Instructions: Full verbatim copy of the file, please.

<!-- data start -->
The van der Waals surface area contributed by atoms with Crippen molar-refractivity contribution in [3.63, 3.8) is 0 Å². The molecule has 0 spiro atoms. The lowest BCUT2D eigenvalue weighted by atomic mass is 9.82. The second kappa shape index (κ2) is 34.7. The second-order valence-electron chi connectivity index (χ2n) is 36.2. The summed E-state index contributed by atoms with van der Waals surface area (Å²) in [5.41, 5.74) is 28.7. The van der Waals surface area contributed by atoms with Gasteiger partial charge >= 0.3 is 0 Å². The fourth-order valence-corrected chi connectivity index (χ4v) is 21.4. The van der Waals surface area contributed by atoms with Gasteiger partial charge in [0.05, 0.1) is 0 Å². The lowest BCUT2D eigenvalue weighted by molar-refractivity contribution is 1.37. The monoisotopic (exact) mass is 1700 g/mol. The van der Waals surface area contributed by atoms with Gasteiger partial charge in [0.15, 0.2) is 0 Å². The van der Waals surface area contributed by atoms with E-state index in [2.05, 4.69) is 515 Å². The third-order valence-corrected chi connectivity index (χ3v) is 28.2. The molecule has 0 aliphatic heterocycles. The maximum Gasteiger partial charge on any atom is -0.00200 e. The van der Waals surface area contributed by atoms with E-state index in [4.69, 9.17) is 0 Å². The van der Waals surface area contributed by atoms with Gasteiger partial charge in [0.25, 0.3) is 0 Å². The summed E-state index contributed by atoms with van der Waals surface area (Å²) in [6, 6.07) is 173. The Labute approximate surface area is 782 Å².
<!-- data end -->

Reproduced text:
The van der Waals surface area contributed by atoms with Crippen molar-refractivity contribution in [3.63, 3.8) is 0 Å². The molecule has 0 spiro atoms. The lowest BCUT2D eigenvalue weighted by atomic mass is 9.82. The second kappa shape index (κ2) is 34.7. The second-order valence-electron chi connectivity index (χ2n) is 36.2. The summed E-state index contributed by atoms with van der Waals surface area (Å²) in [5.41, 5.74) is 28.7. The van der Waals surface area contributed by atoms with Gasteiger partial charge >= 0.3 is 0 Å². The fourth-order valence-corrected chi connectivity index (χ4v) is 21.4. The van der Waals surface area contributed by atoms with Gasteiger partial charge in [0.05, 0.1) is 0 Å². The lowest BCUT2D eigenvalue weighted by molar-refractivity contribution is 1.37. The monoisotopic (exact) mass is 1700 g/mol. The van der Waals surface area contributed by atoms with Gasteiger partial charge in [0.15, 0.2) is 0 Å². The van der Waals surface area contributed by atoms with E-state index in [2.05, 4.69) is 515 Å². The third-order valence-corrected chi connectivity index (χ3v) is 28.2. The molecule has 0 aliphatic heterocycles. The maximum Gasteiger partial charge on any atom is -0.00200 e. The van der Waals surface area contributed by atoms with E-state index in [4.69, 9.17) is 0 Å². The van der Waals surface area contributed by atoms with Gasteiger partial charge in [0.25, 0.3) is 0 Å². The summed E-state index contributed by atoms with van der Waals surface area (Å²) in [6, 6.07) is 173. The Labute approximate surface area is 782 Å².